Stewart Udall was the most important secretary of the interior in postwar America, the architect and champion of an impressive array of federal environmental initiatives. Now, seven years after his death, the time has come for an extended examination of his influence. The past year saw the publication of two new biographies, with Thomas G. Smith’s version joining Scott Einberger’s With Distance in His Eyes: The Environmental Life and Legacy of Stewart Udall (University of Nevada Press, 2017) in summarizing and analyzing Udall’s contributions. Udall’s early life was the crucible of his later environmental and social ethic. The future secretary grew up in St. Johns, Arizona, during the 1920s and 1930s, the eldest son in a tight and loving Mormon family with decidedly New Dealish political leanings and a commitment to stewardship of both land and people. After a stint at the University of Arizona and time practicing law, the Democrat Udall went to Washington, D.C., as the House representative for Arizona’s second district. There he backed liberal causes like civil rights, education, and, especially, federal reclamation. Like so many westerners, Udall also craved federal support for exploiting the region’s water resources, particularly for the Central Arizona Project. “His appreciation for nature,” Smith concludes, did not yet “match the more pragmatic goal of economic growth” (p. 94). Udall’s reputation as a Pinchotesque conservationist inspired John F. Kennedy to tap him as Interior secretary in 1960. It was a disappointing experience because Udall felt marginalized by Kennedy’s general disinterest in nature. It did not help that Udall himself was initially no great bureaucratic manager, with a tendency to stick his hiking boot in his mouth during public statements, even as his book The Quiet Crisis (1963) earned acclaim. Lyndon Johnson’s ascension changed things as the Texan strove for an environmental legacy to match that of his hero Franklin Roosevelt. Udall’s triumphs in this period included the Land and Water Conservation Fund, the Wild and Scenic Rivers Act, and a clutch of national parks and monuments, trails, and other protected landscapes. He had also moved beyond old-school conservation to embrace a more ecological view, inspired by Rachel Carson and the decade’s flourishing wilderness movement that convinced him to oppose plans to dam and flood parts of the Grand Canyon. Yet Udall’s deepening opposition to the war in Vietnam drove a wedge between him and LBJ despite Udall’s warm working relationship with the environmentally minded Lady Bird Johnson. After Lyndon Johnson’s self-imposed retirement, Udall eschewed the continuation of his own political career. He returned to the private sector, where he helped found and operate an environmental consulting firm, and later managed the ill-fated campaign of his brother, liberal Arizona congressman Morris Udall, to secure the Democratic Party nomination for president in 1976. He also found a passionate new calling in fighting for compensation for Native Americans, former soldiers, and ranchers who had been exposed to high levels of radiation from aboveground nuclear testing in the 1950s. He continued to write and speak on environmental topics until he died in March 2010. Like his treatment of congressman and wilderness advocate John Saylor (Green Republican: John Saylor and the Preservation of America’s Wilderness [University of Pittsburgh Press, 2006]) Smith’s Udall biography is dense with blow-by-blow accounts of trips, speeches, and the tricky negotiations involved in writing, marking up, and passing congressional bills. Colorado’s Wayne Aspinall, chair of the House Interior and Insular Affairs Committee and stalwart advocate of economic growth, was a serious foil to Udall, and Smith has a gift for explaining the give-and-take of political negotiations and an eye for revealing detail. Sometimes this can overwhelm less dedicated readers, as when Smith quotes extensively from family correspondence or when he spends several pages describing every aspect of Udall’s interesting but not-entirely-consequential 1962 meeting with Nikita Khrushchev. As a result, the book could be slimmer without losing its effectiveness. Yet it also has many strengths. While it is long and detailed, it is also easy to read. Smith also avoids hero worship, unafraid to call Udall out for moral hesitancy in his failure to confront Johnson about Vietnam, and for his less than charitable private grumblings about other administration officials. In the end, Stewart L. Udall: Steward of the Land is likely to stand for the foreseeable future as the definitive treatment of the man. © The Author(s) 2018. Published by Oxford University Press on behalf of the American Society for Environmental History and the Forest History Society. All rights reserved. For permissions, please e-mail: email@example.com This article is published and distributed under the terms of the Oxford University Press, Standard Journals Publication Model (https://academic.oup.com/journals/pages/about_us/legal/notices)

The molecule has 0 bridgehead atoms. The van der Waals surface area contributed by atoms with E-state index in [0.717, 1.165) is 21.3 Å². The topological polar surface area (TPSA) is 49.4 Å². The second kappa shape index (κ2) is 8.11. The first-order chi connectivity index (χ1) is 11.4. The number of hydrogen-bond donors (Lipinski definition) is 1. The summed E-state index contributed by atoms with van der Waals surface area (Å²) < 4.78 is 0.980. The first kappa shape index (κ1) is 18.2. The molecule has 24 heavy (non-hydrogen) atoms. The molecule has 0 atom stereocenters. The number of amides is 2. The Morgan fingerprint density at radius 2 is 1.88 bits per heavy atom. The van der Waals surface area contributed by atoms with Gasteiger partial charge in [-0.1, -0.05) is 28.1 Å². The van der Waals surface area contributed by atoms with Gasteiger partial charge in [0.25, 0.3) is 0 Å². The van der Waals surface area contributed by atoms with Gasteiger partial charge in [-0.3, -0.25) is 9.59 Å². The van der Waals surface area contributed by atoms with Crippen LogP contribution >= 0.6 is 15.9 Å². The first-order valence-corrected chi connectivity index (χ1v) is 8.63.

Environmental History – Oxford University Press
Published: May 10, 2018
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